It was a perfect time for the New Horizons team to pay tribute to Voyager 2.
"We stand on the shoulders of giants - giants like Voyager project scientist Ed Stone and his Voyager science team that pioneered how to do the exploration of the deep outer solar system," Alan Stern, principal investigator of New Horizons, told the media.
New Horizons is scheduled to pass through the Pluto system July 14, 2015.
The New Horizons probe took a photo of Neptune and its moon Triton - nearly 4 billion km away at the time.
"They are so far away they ate only points of light. We do not see the kinds of detail to make the discoveries that Voyager could. That is the power of going close," Stern said.
Astronomers are expecting surprising results when New Horizons reaches Pluto because very little is known about the dwarf planet.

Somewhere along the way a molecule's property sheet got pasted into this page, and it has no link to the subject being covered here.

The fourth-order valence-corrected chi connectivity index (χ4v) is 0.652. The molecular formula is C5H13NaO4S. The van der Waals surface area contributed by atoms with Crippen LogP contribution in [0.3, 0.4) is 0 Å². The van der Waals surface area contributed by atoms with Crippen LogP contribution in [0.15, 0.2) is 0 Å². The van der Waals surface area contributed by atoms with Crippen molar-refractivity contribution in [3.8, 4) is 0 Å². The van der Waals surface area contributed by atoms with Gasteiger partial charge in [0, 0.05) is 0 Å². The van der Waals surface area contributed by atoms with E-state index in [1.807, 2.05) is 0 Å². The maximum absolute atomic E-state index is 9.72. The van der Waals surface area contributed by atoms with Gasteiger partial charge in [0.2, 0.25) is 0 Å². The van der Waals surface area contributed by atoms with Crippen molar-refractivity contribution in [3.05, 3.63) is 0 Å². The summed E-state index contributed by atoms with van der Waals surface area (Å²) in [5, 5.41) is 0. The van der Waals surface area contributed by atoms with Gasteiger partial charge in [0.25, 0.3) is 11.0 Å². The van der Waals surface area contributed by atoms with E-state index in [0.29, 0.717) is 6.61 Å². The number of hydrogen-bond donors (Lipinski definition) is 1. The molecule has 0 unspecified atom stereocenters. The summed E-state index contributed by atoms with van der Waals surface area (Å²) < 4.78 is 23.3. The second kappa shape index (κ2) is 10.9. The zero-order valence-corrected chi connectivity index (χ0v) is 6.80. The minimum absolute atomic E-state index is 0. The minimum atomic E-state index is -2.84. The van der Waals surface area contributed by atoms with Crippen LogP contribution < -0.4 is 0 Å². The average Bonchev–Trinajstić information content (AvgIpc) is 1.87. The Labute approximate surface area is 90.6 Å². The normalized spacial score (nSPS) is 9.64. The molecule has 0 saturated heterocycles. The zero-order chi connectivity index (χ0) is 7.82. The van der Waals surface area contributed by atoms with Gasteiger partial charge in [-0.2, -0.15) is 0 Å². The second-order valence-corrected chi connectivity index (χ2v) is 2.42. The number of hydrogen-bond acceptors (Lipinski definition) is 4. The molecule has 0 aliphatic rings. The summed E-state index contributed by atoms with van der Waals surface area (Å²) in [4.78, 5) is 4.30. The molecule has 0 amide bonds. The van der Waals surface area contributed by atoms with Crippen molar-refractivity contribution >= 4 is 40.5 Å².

It is so dim and far away that the best photos by Nasa's powerful Hubble Space Telescope show Pluto as a blur of pixels, space.com reported.
"Everything that we know about the Pluto system today could probably fit on one piece of paper," Stern added.
New Horizons will map the dwarf planet and its five known moons, determine the composition of Pluto's surface and atmosphere, search for undiscovered moons and a ring system.